The systematic pursuit and apprehension of any spooks, vapors or phantasms to be found in a metropolitan area - seems a perfect profession for Bill Murray. It requires a cool head, which Mr. Murray most assuredly has, as well as the ability to remain unruffled by bizarre apparitions - the sight, say, of a fat green ghost in a hotel corridor, gobbling the scraps off somebody's room-service tray.
This kind of work calls for the kind of sang-froid that, coming from Mr. Murray, amounts to facetiousness of the highest order.Ok, ok. She doesn't like Bill Murray. It's crazy but a forgiveable bias, perhaps, since he is a smarmy bastard. But what about Dan Aykroyd and Harold Ramis? They slay with lines like "Back off man, I'm a scientist," and that bit about the twinkie, don't they?
Ready and able as he is to take on the ordinary chores that come his way in ''Ghostbusters'' (like carrying around a sample of suspicious slime, or investigating a haunted refrigerator), Mr. Murray also seems game for the full-fledged horror parody that ''Ghostbusters'' could have been. But, however good an idea it may have been to unleash Mr. Murray in an ''Exorcist''-like setting, this film hasn't gotten very far past the idea stage. Its jokes, characters and story line are as wispy as the ghosts themselves, and a good deal less substantial.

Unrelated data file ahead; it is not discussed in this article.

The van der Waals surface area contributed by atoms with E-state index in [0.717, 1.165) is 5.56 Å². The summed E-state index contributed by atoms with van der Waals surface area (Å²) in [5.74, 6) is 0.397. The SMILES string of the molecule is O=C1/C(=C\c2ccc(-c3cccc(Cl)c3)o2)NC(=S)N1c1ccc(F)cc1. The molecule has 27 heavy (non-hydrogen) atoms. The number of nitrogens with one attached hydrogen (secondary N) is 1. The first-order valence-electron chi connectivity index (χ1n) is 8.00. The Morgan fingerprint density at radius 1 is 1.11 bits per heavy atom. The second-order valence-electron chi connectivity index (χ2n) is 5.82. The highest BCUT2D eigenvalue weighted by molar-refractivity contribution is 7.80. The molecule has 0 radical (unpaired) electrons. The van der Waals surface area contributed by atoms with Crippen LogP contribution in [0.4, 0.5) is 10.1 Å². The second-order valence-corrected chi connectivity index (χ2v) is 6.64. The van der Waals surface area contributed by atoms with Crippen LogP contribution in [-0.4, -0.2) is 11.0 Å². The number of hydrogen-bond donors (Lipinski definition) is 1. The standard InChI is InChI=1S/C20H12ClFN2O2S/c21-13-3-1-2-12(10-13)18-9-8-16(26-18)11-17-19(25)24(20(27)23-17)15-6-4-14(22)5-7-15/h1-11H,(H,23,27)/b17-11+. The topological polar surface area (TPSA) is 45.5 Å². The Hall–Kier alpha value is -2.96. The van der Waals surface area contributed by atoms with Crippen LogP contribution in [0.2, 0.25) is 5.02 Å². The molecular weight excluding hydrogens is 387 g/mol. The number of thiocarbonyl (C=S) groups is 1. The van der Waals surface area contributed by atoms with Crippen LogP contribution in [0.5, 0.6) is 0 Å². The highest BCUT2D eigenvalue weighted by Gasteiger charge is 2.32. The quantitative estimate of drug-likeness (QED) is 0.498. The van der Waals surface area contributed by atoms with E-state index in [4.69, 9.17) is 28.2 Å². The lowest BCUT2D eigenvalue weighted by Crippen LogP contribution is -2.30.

The screenplay is by Dan Aykroyd and Harold Ramis, who play Mr. Murray's partners in parascience; Mr. Ramis plays the egghead type, and Mr. Aykroyd is more of a blank, since there's barely a role here for him at all.So, to recap, the plot sucks, Bill Murray is out of his league and Dan Aykroyd doesn't have any good lines. How about the spooks and special effects? Isn't it badass when Sigourney Weaver turns into a demonic dog? Or laugh-out-loud absurd when Mr. Stay-Puft starts stomping NYC?
As long as the film retains its playfulness and keeps the stakes low, things are promising. But once the trail leads to the refrigerator of Dana Barrett (Sigourney Weaver), which contains a hellhound and a gleaming, apocalyptic vision (''Generally, you don't see this kind of behavior in a major appliance,'' Dr. Venkman observes), the film gets out of hand. Ivan Reitman, the director, subsequently has to contend with spectacles like a rooftop demonic shrine and a 100-foot marshmallow dressed in a sailor suit, marching up Central Park West. Not surprisingly, with all this going on, there is more attention to special effects than to humor.Ouch. Anything else you'd like to get off your chest?
...it's another of the messy, near-miss films in which [Murray] seems to specialize. Put Mr. Murray in any setting where order, tidiness and rationality are taken seriously, and he becomes the consummate anarchic slob; that's enough to keep ''Ghostbusters'' going, like ''Stripes'' and ''Meatballs'' before it. But Mr. Murray would be even more welcome if his talents were used in the service of something genuinely witty and coherent, rather than as an end in themselves.Really? Meatballs is better than Ghostbusters? Which one spawned a cartoon series, two sequels (yup, Ghostbusters III, coming in 2012), and raked in $238 million at the box office? (Hint: it wasn't the one about summer camp.)